Return back to the post on Paul Ekman’s list of basic emotions, particularly the universal seven.
While it is true that all humans show similar facial signals to exhibit these feelings, almost every other signal is culturally variant - completely dependent on who raises us, where and how.
For example, to indicate ‘yes’, people in the United States will nod their heads. In Bulgaria, people make the same indication by shaking their heads.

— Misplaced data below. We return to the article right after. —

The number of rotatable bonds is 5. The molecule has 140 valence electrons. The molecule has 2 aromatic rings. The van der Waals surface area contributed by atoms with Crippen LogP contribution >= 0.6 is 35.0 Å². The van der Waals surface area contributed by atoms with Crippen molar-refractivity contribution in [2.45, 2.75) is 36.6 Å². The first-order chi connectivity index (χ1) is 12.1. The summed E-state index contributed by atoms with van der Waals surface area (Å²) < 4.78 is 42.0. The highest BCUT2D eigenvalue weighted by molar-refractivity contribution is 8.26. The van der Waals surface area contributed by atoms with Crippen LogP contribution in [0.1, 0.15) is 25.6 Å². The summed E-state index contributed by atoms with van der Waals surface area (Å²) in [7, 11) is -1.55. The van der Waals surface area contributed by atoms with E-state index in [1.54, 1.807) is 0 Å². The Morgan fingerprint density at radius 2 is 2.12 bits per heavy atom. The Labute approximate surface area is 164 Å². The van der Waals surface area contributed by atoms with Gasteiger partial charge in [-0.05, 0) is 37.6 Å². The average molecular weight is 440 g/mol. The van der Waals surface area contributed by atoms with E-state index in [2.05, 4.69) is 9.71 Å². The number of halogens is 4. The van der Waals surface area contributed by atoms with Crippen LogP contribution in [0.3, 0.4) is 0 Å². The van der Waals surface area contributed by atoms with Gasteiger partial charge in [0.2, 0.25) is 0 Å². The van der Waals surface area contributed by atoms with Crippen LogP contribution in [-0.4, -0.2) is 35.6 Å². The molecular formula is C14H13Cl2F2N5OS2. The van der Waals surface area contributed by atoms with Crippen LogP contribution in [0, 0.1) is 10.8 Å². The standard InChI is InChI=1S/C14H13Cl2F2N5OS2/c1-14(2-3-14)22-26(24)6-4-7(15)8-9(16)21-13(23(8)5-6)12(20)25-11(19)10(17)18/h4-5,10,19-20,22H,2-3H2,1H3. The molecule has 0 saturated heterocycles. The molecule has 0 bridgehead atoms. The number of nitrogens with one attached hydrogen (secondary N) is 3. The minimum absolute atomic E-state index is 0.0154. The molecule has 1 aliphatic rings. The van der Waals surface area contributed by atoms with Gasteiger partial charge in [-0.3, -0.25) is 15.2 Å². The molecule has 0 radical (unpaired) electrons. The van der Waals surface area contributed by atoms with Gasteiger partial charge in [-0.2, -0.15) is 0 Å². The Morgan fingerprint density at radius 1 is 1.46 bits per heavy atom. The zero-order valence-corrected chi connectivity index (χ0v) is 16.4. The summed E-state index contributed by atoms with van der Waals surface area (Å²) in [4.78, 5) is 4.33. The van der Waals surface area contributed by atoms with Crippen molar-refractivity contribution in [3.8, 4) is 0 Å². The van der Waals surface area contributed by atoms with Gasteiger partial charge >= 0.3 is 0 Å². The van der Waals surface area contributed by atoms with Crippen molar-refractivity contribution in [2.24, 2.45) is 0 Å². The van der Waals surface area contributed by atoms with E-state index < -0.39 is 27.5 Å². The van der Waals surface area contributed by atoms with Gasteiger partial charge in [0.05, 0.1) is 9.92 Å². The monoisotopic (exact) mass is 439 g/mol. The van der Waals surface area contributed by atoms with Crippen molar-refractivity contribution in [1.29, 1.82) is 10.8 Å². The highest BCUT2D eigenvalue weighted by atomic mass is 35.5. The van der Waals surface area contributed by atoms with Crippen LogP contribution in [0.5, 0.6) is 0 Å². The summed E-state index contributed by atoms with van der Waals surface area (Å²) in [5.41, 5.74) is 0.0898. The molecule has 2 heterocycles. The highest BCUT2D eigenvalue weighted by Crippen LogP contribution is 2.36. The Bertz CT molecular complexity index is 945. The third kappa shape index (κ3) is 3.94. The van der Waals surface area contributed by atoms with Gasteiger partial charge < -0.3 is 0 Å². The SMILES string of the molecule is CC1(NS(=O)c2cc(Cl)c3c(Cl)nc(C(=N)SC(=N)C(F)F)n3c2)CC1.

Some cultures see the foot as an erogenous zone; others, as the most offensive part of the body.
Japan is also a notorious offender of what we Americans consider appropriate body language. For instance, looking someone in the eyes and smiling is considered disrespectful. Finishing all the food on your plate when you are the guest at somebody’s table is seen as insulting, because in Japanese culture you are telling your host that you were not served enough food to satiate your appetite.
Source: The Definitive Book of Body Language (Allan and Barbara Pease)